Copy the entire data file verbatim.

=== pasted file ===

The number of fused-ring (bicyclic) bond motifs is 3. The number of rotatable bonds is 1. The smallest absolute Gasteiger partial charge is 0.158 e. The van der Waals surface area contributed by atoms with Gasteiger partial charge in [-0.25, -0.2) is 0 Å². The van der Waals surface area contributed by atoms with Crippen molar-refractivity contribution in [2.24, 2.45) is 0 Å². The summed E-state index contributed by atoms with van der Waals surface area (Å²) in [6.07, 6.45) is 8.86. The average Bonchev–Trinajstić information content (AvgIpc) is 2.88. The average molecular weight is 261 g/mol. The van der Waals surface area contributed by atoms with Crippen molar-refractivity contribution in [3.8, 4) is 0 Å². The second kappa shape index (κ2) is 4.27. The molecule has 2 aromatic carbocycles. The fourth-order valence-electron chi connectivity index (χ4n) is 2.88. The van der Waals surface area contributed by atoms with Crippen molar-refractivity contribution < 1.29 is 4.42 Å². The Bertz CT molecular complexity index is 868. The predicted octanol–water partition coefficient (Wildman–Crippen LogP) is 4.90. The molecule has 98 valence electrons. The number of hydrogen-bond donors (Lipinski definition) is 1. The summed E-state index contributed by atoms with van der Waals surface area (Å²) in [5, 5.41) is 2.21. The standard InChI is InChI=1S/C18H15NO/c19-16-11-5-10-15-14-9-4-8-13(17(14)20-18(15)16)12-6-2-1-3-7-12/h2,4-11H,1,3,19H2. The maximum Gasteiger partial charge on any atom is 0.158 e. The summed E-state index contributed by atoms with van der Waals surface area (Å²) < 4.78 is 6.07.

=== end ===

The number of fused-ring (bicyclic) bond motifs is 3. The number of rotatable bonds is 1. The smallest absolute Gasteiger partial charge is 0.158 e. The van der Waals surface area contributed by atoms with Gasteiger partial charge in [-0.25, -0.2) is 0 Å². The van der Waals surface area contributed by atoms with Crippen molar-refractivity contribution in [2.24, 2.45) is 0 Å². The summed E-state index contributed by atoms with van der Waals surface area (Å²) in [6.07, 6.45) is 8.86. The average Bonchev–Trinajstić information content (AvgIpc) is 2.88. The average molecular weight is 261 g/mol. The van der Waals surface area contributed by atoms with Crippen molar-refractivity contribution in [3.8, 4) is 0 Å². The second kappa shape index (κ2) is 4.27. The molecule has 2 aromatic carbocycles. The fourth-order valence-electron chi connectivity index (χ4n) is 2.88. The van der Waals surface area contributed by atoms with Crippen molar-refractivity contribution < 1.29 is 4.42 Å². The Bertz CT molecular complexity index is 868. The predicted octanol–water partition coefficient (Wildman–Crippen LogP) is 4.90. The molecule has 98 valence electrons. The number of hydrogen-bond donors (Lipinski definition) is 1. The summed E-state index contributed by atoms with van der Waals surface area (Å²) in [5, 5.41) is 2.21. The standard InChI is InChI=1S/C18H15NO/c19-16-11-5-10-15-14-9-4-8-13(17(14)20-18(15)16)12-6-2-1-3-7-12/h2,4-11H,1,3,19H2. The maximum Gasteiger partial charge on any atom is 0.158 e. The summed E-state index contributed by atoms with van der Waals surface area (Å²) < 4.78 is 6.07.